Towards elimination of lymphatic filariasis in southeastern Madagascar: Successes and challenges for interrupting transmission.

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TitleTowards elimination of lymphatic filariasis in southeastern Madagascar: Successes and challenges for interrupting transmission.
Publication TypeJournal Article
AuthorsGarchitorena A, Raza-Fanomezanjanahary EM, Mioramalala SA, Chesnais C, Ratsimbasoa CA, Ramarosata H, Bonds MH, Rabenantoandro H
Abbrev. JournalPLoS Negl Trop Dis
JournalPLoS neglected tropical diseases
Year of Publication2018
Publication Languageeng
KeywordsElimination, Lymphatic filariasis, Madagascar, Neglected tropical diseases (NTDs)

INTRODUCTION: A global strategy of mass drug administration (MDA) has greatly reduced the burden of lymphatic filariasis (LF) in endemic countries. In Madagascar, the National Programme to eliminate LF has scaled-up annual MDA of albendazole and diethylcarbamazine across the country in the last decade, but its impact on LF transmission has never been reported. The objective of this study was to evaluate progress towards LF elimination in southeastern Madagascar.

METHODS: Three different surveys were carried out in parallel in four health districts of the Vatovavy Fitovinany region in 2016: i) a school-based transmission assessment survey (TAS) in the districts of Manakara Atsimo, Mananjary, and Vohipeno (following a successful pre-TAS in 2013); ii) a district-representative community prevalence survey in Ifanadiana district; and iii) a community prevalence survey in sentinel and spot-check sites of these four districts. LF infection was assessed using the Alere Filariasis Test Strips, which detect circulating filarial antigens (CFA) of adult worms. A brief knowledge, attitudes and practices questionnaire was included in the community surveys.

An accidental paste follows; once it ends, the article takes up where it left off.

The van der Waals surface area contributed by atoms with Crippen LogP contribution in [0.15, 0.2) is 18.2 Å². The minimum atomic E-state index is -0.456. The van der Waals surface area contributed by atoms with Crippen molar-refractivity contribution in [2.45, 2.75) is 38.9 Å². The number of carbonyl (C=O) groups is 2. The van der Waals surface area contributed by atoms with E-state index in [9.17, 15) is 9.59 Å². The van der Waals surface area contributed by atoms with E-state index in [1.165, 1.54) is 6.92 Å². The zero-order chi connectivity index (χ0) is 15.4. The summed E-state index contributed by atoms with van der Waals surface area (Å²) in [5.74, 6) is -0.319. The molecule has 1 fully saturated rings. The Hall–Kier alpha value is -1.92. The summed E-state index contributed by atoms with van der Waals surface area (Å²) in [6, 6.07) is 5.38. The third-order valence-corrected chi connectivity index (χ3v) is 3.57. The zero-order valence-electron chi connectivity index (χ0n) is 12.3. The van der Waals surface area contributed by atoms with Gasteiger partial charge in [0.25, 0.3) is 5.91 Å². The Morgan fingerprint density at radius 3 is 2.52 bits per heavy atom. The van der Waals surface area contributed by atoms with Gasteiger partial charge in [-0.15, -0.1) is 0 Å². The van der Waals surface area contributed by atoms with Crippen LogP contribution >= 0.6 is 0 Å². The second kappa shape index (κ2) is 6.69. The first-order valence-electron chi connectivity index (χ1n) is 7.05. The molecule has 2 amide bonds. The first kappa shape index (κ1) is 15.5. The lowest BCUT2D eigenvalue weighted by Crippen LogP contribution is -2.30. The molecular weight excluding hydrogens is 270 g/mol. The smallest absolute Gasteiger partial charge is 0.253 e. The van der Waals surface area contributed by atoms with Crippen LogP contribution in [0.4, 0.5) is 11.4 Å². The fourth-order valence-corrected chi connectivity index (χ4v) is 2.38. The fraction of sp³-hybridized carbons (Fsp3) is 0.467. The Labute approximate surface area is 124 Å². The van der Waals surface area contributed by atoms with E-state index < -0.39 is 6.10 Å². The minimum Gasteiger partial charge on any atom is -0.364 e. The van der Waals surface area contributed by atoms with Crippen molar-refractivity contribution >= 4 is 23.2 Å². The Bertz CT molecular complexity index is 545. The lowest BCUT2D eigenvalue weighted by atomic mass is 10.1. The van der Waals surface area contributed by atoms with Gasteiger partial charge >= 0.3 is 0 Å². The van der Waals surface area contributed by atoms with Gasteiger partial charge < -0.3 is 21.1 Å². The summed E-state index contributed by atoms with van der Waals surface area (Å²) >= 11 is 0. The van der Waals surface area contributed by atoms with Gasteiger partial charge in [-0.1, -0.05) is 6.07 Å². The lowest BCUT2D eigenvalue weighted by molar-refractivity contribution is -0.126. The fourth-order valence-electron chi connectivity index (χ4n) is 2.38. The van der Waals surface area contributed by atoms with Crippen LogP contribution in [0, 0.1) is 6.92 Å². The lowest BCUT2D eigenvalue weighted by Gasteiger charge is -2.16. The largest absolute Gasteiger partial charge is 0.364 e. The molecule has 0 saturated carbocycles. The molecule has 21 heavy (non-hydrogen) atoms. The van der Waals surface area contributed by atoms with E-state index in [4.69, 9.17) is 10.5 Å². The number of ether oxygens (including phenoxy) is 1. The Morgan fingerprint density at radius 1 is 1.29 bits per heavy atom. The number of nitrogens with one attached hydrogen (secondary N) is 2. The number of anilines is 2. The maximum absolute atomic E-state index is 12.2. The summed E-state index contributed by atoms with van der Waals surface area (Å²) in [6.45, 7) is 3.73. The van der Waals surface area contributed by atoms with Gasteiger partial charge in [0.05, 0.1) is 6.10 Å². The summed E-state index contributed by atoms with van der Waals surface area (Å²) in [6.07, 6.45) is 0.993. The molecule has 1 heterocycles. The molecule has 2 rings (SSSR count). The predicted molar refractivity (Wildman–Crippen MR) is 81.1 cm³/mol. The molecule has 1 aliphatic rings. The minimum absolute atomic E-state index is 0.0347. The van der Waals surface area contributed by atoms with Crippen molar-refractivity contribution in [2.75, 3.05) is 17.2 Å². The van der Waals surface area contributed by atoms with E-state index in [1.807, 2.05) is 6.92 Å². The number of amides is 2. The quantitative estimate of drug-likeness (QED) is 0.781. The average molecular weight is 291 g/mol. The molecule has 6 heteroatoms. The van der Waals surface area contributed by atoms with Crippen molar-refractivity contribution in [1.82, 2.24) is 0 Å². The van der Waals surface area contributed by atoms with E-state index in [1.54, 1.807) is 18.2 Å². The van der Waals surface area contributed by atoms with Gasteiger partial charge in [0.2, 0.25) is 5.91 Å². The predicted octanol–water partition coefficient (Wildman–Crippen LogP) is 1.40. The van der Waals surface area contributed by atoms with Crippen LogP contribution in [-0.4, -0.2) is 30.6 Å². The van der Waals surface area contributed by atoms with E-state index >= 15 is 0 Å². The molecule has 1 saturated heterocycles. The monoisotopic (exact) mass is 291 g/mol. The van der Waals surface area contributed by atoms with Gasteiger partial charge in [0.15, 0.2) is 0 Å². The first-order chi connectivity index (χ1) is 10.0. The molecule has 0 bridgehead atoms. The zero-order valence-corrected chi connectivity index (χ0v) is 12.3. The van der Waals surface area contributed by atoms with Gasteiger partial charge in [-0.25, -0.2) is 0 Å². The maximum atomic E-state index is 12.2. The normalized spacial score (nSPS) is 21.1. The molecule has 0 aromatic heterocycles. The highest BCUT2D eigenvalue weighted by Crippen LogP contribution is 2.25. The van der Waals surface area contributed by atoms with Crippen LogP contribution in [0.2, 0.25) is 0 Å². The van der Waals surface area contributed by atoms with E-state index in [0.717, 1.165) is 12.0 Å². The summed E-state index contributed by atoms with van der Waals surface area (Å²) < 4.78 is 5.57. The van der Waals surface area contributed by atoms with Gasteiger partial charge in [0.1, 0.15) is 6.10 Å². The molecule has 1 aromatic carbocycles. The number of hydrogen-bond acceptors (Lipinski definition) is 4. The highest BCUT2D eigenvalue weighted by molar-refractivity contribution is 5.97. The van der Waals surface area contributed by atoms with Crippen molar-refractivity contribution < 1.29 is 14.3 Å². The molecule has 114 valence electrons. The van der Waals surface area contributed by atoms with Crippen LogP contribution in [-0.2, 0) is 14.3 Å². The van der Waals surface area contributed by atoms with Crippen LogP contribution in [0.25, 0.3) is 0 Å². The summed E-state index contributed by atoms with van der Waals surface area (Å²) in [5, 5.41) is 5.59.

PRINCIPAL FINDINGS: None of the 1,825 children sampled in the TAS, and only one in 1,306 children from sentinel and spot-check sites, tested positive to CFA. However, CFA prevalence rate in individuals older than 15 years was still high in two of these three districts, at 3.5 and 9.7% in Mananjary and Vohipeno, respectively. Overall CFA prevalence in sentinel and spot-check sites of these three districts was 2.80% (N = 2,707), but only two individuals had detectable levels of microfilaraemia (0.06%). Prevalence rate estimates for Ifanadiana were substantially higher in the district-representative survey (15.8%; N = 545) than in sentinel and spot-check sites (0.8%; N = 618). Only 51.2% of individuals surveyed in these four districts reported taking MDA in the last year, and 42.2% reported knowing about LF.

CONCLUSIONS: Although TAS results suggest that MDA can be stopped in three districts of southeastern Madagascar, the adult population still presents high CFA prevalence levels. This discordance raises important questions about the TAS procedures and the interpretation of their results.

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